CE  Vol.5 No.16 , September 2014
Exploring Creative Environments through the Child’s Lens
ABSTRACT
There is strong governmental support within the UK to develop creativity and emphasise the importance of its role in learning and teaching. Sharp (2003) identified issues, gaps and priorities for further research that looked at the impact on children of working with professional artists in terms of their creativity. This paper explores the initial findings of an evaluation report conducted by a university research team, exploring the creative performances designed by Starcatchers , an organisation developing performing arts experiences for children aged birth to 4 years. The research team consisted of four action researchers who were each attached to an artist in residence working in four theatre venues across Scotland. The artists involved represented four different art domains: puppetry, visual arts, artistic experiences informed by playing therapy and installation work. The researchers collaborated with the artists to observe children’s engagement, provide feedback, discuss projects, and record the processes of project development. This paper seeks to explore the artists’ experience of designing and implementing participative performance events and the nature and processes of working with young children in performing arts. It focuses on an exploration of the creative learning processes which were developed by the artists in residence to promote children’s creativity and involvement in the visual arts. The role of the artist is examined and key aspects are suggested with a view to enhancing the creative learning experiences provided for children within educational contexts, indicating points for consideration by adults charged with the responsibility of planning and developing environments which support young children’s creativity.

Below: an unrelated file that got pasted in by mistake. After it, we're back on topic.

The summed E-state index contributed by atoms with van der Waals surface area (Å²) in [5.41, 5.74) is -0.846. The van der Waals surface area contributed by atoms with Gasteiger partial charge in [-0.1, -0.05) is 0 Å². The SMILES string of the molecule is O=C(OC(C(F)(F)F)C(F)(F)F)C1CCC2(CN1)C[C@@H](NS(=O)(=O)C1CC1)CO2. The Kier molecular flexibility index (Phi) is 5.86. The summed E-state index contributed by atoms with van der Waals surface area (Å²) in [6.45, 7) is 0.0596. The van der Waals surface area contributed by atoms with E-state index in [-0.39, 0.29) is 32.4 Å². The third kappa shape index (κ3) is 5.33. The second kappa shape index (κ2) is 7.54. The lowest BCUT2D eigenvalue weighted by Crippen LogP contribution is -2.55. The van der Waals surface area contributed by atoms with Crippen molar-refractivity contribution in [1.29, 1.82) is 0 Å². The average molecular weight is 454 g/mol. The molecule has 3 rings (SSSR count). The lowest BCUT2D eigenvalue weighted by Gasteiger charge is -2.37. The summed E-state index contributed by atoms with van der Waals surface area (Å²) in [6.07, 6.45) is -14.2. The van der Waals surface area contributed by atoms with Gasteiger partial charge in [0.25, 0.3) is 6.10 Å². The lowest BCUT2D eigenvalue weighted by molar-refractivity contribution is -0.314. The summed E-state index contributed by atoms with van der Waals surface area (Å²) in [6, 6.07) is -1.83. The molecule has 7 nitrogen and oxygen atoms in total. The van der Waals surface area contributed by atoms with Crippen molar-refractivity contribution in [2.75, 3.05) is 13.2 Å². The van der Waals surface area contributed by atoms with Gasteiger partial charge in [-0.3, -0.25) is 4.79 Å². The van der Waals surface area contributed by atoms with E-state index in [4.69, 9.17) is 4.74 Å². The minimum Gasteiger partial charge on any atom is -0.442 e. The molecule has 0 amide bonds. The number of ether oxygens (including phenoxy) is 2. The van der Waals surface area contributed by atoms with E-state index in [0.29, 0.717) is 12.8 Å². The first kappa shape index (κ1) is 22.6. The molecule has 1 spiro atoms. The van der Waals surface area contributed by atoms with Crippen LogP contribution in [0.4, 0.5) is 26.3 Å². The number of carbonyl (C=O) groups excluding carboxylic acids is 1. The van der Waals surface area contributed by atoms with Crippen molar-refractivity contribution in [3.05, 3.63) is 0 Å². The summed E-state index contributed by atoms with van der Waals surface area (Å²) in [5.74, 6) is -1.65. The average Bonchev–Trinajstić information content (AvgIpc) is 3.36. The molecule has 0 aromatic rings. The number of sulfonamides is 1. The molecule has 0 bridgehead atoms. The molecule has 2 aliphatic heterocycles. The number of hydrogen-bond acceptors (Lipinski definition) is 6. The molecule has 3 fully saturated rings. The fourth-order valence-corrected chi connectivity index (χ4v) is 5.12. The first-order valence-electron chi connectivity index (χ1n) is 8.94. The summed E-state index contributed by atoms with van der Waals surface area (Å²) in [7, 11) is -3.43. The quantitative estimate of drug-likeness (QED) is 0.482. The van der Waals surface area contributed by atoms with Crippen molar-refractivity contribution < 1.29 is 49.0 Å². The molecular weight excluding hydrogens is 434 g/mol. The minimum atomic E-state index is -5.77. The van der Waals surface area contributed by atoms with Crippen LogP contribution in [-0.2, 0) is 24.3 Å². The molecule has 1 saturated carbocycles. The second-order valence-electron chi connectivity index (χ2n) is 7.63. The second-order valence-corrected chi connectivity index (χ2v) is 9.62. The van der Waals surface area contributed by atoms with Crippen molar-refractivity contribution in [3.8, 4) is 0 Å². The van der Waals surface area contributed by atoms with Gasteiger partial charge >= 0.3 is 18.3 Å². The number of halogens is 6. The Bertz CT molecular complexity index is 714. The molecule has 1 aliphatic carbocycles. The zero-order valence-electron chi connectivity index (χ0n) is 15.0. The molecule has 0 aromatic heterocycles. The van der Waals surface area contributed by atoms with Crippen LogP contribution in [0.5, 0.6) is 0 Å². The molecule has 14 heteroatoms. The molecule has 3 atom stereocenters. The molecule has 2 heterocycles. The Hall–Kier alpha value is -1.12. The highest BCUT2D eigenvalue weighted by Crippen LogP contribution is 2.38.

Cite this paper
Grogan, D. and Martlew, J. (2014) Exploring Creative Environments through the Child’s Lens. Creative Education, 5, 1528-1539. doi: 10.4236/ce.2014.516170.
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